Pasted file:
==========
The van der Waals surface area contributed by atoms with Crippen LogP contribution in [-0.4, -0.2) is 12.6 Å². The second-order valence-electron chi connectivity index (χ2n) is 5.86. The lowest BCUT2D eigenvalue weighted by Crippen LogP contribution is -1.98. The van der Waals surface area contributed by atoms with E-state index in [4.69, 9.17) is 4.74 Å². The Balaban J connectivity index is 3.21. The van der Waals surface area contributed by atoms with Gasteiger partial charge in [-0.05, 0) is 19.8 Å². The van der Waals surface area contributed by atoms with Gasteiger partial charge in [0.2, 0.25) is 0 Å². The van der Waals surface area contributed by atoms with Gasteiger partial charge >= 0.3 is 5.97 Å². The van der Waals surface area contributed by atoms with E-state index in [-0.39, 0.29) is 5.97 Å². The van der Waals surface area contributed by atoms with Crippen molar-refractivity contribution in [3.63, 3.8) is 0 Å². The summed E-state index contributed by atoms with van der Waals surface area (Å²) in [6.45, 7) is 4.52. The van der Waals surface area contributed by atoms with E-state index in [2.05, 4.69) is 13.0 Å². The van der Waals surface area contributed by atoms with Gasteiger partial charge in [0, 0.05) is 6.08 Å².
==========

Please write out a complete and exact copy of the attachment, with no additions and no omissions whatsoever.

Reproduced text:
The van der Waals surface area contributed by atoms with Crippen LogP contribution in [-0.4, -0.2) is 12.6 Å². The second-order valence-electron chi connectivity index (χ2n) is 5.86. The lowest BCUT2D eigenvalue weighted by Crippen LogP contribution is -1.98. The van der Waals surface area contributed by atoms with E-state index in [4.69, 9.17) is 4.74 Å². The Balaban J connectivity index is 3.21. The van der Waals surface area contributed by atoms with Gasteiger partial charge in [-0.05, 0) is 19.8 Å². The van der Waals surface area contributed by atoms with Gasteiger partial charge in [0.2, 0.25) is 0 Å². The van der Waals surface area contributed by atoms with Gasteiger partial charge >= 0.3 is 5.97 Å². The van der Waals surface area contributed by atoms with E-state index in [-0.39, 0.29) is 5.97 Å². The van der Waals surface area contributed by atoms with Crippen molar-refractivity contribution in [3.63, 3.8) is 0 Å². The summed E-state index contributed by atoms with van der Waals surface area (Å²) in [6.45, 7) is 4.52. The van der Waals surface area contributed by atoms with E-state index in [2.05, 4.69) is 13.0 Å². The van der Waals surface area contributed by atoms with Gasteiger partial charge in [0, 0.05) is 6.08 Å².